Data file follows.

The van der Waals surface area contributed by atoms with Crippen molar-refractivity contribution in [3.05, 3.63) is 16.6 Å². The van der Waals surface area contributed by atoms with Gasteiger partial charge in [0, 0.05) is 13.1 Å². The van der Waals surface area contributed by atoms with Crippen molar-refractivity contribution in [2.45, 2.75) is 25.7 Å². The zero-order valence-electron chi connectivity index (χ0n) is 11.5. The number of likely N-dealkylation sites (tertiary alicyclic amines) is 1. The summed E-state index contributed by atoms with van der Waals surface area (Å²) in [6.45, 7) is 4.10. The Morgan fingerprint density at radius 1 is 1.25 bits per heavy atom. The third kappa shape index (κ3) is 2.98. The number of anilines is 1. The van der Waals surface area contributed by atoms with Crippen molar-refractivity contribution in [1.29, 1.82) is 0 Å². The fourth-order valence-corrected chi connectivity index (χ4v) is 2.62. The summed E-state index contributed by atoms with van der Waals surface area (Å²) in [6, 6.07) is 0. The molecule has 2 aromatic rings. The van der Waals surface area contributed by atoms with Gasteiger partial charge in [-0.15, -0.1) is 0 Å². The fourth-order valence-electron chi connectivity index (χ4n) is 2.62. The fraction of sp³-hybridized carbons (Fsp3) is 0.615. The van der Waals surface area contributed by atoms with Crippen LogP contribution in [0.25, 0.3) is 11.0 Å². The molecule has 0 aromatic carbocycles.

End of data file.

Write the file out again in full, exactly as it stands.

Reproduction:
The van der Waals surface area contributed by atoms with Crippen molar-refractivity contribution in [3.05, 3.63) is 16.6 Å². The van der Waals surface area contributed by atoms with Gasteiger partial charge in [0, 0.05) is 13.1 Å². The van der Waals surface area contributed by atoms with Crippen molar-refractivity contribution in [2.45, 2.75) is 25.7 Å². The zero-order valence-electron chi connectivity index (χ0n) is 11.5. The number of likely N-dealkylation sites (tertiary alicyclic amines) is 1. The summed E-state index contributed by atoms with van der Waals surface area (Å²) in [6.45, 7) is 4.10. The Morgan fingerprint density at radius 1 is 1.25 bits per heavy atom. The third kappa shape index (κ3) is 2.98. The number of anilines is 1. The van der Waals surface area contributed by atoms with Crippen molar-refractivity contribution in [1.29, 1.82) is 0 Å². The fourth-order valence-corrected chi connectivity index (χ4v) is 2.62. The summed E-state index contributed by atoms with van der Waals surface area (Å²) in [6, 6.07) is 0. The molecule has 2 aromatic rings. The van der Waals surface area contributed by atoms with Gasteiger partial charge in [-0.15, -0.1) is 0 Å². The fourth-order valence-electron chi connectivity index (χ4n) is 2.62. The fraction of sp³-hybridized carbons (Fsp3) is 0.615. The van der Waals surface area contributed by atoms with Crippen LogP contribution in [0.25, 0.3) is 11.0 Å². The molecule has 0 aromatic carbocycles.